The walk up the hill felt like forever. The other children were watching her, excitement in their eyes. Her bruised knee was hurting and her heart felt like it was going to jump out of her chest and launch into outer space. When she was almost at the top, she noticed a scarecrow holding a lantern with a sign around its neck that read “Beware of the town beast”. She wondered what that meant, but kept walking. She finally reached the door. She looked down at the other children. She didn’t want them to think she was afraid. The truth was, she was terrified. *KNOCK KNOCK* What had she done? What would come out of that door? Would the leftovers of her be eaten by cats? These were the longest seconds of Aurora’s life. The door opened.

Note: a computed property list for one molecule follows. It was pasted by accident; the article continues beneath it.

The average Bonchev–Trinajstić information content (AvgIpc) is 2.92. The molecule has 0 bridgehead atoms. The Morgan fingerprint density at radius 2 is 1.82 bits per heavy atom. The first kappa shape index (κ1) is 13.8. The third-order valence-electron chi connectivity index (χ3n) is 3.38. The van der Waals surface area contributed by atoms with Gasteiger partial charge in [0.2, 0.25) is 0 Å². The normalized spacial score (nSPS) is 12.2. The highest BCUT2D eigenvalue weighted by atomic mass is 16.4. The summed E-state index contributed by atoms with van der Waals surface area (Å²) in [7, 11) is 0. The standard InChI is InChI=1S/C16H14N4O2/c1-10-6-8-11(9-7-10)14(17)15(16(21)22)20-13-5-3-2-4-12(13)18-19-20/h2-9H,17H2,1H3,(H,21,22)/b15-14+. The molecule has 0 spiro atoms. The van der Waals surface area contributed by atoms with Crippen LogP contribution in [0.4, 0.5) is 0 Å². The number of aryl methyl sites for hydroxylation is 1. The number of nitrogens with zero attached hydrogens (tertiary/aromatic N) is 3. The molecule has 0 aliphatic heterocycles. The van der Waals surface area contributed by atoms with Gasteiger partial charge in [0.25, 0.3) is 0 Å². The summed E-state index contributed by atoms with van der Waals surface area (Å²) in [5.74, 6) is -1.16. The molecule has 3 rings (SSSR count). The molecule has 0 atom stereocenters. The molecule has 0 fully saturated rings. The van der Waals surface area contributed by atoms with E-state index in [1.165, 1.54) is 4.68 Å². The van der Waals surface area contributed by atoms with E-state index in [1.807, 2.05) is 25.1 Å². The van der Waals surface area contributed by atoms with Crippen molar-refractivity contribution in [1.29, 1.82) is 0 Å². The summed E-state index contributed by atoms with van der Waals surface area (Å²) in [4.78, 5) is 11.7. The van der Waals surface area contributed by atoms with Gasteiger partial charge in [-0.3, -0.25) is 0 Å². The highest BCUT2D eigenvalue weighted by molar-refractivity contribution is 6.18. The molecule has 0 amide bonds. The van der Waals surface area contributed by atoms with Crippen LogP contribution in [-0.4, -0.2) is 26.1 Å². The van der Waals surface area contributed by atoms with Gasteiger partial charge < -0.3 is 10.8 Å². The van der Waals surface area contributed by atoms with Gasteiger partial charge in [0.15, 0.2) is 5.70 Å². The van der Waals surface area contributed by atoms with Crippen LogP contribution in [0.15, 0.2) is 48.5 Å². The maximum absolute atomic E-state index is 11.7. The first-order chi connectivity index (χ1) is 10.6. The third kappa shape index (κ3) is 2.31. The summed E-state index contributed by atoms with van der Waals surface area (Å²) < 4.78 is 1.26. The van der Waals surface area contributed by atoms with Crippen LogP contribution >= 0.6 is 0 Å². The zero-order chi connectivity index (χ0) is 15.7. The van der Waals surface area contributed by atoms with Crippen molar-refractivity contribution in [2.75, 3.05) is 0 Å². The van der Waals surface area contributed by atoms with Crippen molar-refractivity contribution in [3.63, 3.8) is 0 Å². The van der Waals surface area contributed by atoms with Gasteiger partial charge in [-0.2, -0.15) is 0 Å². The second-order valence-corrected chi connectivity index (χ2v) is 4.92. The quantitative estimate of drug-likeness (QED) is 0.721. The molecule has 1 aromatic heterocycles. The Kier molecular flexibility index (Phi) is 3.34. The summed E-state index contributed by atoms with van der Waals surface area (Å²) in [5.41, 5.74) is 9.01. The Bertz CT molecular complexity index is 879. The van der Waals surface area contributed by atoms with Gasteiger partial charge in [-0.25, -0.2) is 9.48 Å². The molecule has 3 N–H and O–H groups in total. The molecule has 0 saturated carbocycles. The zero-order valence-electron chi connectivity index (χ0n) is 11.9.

At first a cat came out and started sniffing her shoes. Then the door opened fully, and the man in the house looked her in the eyes. If there was one thing Aurora’s parents had taught her, it was to be polite. No matter how scared she was, she managed to squeeze out a tiny “hello”. At first he looked confused, like he wasn’t able to see her. He blinked once or twice, and then a big smile appeared on his face. His eyes were huge! “My, oh my, a little girl? It’s been a long time since I’ve seen one of those around!” Aurora said nothing. “Well don’t just stand there, my child. Come in!” Aurora hesitated at first, but then she remembered her manners and went inside. She was now standing in what appeared to be a kitchen. What a peculiar thing, to have a kitchen in the place of a hallway! None of the other houses in town had that.